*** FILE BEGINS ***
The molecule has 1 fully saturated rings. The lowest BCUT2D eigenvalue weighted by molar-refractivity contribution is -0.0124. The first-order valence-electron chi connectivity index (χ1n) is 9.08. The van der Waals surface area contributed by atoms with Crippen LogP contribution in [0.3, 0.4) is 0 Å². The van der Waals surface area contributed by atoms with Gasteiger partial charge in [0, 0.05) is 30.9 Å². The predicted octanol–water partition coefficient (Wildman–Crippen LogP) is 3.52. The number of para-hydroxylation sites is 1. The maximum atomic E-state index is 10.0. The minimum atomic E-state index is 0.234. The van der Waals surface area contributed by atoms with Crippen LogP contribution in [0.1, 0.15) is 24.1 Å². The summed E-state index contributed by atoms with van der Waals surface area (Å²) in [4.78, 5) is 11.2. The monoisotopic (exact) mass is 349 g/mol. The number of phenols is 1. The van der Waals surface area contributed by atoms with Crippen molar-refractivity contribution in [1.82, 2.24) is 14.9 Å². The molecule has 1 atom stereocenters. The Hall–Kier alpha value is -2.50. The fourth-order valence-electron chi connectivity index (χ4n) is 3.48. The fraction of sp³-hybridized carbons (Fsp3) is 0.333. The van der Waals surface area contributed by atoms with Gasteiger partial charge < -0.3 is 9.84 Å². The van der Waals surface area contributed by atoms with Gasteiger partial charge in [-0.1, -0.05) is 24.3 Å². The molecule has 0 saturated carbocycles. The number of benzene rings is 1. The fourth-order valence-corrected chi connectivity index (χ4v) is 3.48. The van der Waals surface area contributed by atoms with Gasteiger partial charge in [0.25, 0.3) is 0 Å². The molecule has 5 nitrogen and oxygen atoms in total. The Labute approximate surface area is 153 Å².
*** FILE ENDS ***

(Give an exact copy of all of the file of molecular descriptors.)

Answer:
The molecule has 1 fully saturated rings. The lowest BCUT2D eigenvalue weighted by molar-refractivity contribution is -0.0124. The first-order valence-electron chi connectivity index (χ1n) is 9.08. The van der Waals surface area contributed by atoms with Crippen LogP contribution in [0.3, 0.4) is 0 Å². The van der Waals surface area contributed by atoms with Gasteiger partial charge in [0, 0.05) is 30.9 Å². The predicted octanol–water partition coefficient (Wildman–Crippen LogP) is 3.52. The number of para-hydroxylation sites is 1. The maximum atomic E-state index is 10.0. The minimum atomic E-state index is 0.234. The van der Waals surface area contributed by atoms with Crippen LogP contribution in [0.1, 0.15) is 24.1 Å². The summed E-state index contributed by atoms with van der Waals surface area (Å²) in [4.78, 5) is 11.2. The monoisotopic (exact) mass is 349 g/mol. The number of phenols is 1. The van der Waals surface area contributed by atoms with Crippen molar-refractivity contribution in [1.82, 2.24) is 14.9 Å². The molecule has 1 atom stereocenters. The Hall–Kier alpha value is -2.50. The fourth-order valence-electron chi connectivity index (χ4n) is 3.48. The fraction of sp³-hybridized carbons (Fsp3) is 0.333. The van der Waals surface area contributed by atoms with Gasteiger partial charge < -0.3 is 9.84 Å². The van der Waals surface area contributed by atoms with Gasteiger partial charge in [-0.1, -0.05) is 24.3 Å². The molecule has 0 saturated carbocycles. The number of benzene rings is 1. The fourth-order valence-corrected chi connectivity index (χ4v) is 3.48. The van der Waals surface area contributed by atoms with Gasteiger partial charge in [0.25, 0.3) is 0 Å². The molecule has 5 nitrogen and oxygen atoms in total. The Labute approximate surface area is 153 Å².